Elephant Crop-Raiding Behaviour
At our main Elephants and Bees study site next to Tsavo East National Park in southern Kenya we are trying to understand the micro-movements of elephants around small holder farms including the occurrences of crop-raiding which are both destructive and expensive to the community farmers who live there.
These elephants move out of Tsavo at night and are either purposefully crop-raiding in the community farms and returning to Tsavo in the morning, OR they are genuinely migrating from one home range area in Tsavo East to another home range area in Taita Taveta or Tsavo West National Park. In order to build up a pattern of behaviour, and combine this with our monitoring of the effectiveness of our novel beehive fence deterrent method, we keep a close record of all crop raids that occur.
So far it appears that there are certain times of the year when the Tsavo elephants begin moving into the farms. Though there isn’t a precise timing, mostly the farm incursions happen when the park is beginning to dry, and the elephants are looking for additional nutrition. We also see repeat crop-raids in certain farms suggesting that once the elephants “know” where there are crops available to eat, they will repeatedly visit those farms until the crops have been finished. Other farms only get one visit from elephants and are lucky to get away with minimal damage.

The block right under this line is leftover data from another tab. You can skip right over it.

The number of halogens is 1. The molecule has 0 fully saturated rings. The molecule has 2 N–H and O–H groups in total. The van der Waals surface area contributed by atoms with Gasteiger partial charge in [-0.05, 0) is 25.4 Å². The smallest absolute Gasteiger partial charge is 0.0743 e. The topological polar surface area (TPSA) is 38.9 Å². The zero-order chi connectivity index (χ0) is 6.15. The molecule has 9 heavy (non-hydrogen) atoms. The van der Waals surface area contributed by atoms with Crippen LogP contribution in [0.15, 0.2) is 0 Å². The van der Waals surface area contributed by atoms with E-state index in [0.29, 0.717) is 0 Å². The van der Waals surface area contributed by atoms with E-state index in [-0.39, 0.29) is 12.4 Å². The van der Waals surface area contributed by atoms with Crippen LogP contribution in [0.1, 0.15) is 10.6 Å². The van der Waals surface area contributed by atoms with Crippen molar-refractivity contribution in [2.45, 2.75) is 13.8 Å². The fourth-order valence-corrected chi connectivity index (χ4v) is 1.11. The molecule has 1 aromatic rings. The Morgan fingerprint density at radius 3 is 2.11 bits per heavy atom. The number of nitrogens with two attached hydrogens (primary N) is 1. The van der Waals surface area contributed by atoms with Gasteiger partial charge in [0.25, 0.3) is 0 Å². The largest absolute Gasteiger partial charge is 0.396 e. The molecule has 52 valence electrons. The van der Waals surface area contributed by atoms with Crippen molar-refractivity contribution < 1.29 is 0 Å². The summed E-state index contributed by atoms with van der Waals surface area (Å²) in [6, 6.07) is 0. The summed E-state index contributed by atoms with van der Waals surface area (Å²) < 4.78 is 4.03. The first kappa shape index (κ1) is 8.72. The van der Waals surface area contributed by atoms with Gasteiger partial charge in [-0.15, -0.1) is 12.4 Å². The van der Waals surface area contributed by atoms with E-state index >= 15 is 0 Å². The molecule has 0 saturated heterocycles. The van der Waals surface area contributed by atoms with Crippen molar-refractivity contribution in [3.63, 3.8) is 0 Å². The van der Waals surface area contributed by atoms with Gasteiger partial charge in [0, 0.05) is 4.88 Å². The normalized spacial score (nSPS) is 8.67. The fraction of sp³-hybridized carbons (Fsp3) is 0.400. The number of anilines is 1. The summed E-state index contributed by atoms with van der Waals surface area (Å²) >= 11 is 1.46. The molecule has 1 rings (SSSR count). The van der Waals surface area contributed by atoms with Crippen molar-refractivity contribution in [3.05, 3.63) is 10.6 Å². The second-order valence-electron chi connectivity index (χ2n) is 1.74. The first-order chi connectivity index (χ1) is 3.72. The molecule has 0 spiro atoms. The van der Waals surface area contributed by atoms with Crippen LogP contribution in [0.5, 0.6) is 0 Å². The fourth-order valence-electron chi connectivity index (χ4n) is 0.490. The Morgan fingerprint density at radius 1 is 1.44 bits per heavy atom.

All this valuable information is recorded in a special file for elephant crop raid events and as we compile more and more data and maps of the routes the elephants use we start to see patterns emerge that can help with our planning and strategy for deploying beehive fences to needy farms.
This has given us a picture of the micro-migratory routes the elephants use within Mwakoma village.
News of how elephants have been deterred from entering the beehive fence protected farms has been making news around the community and our fences are now in great demand.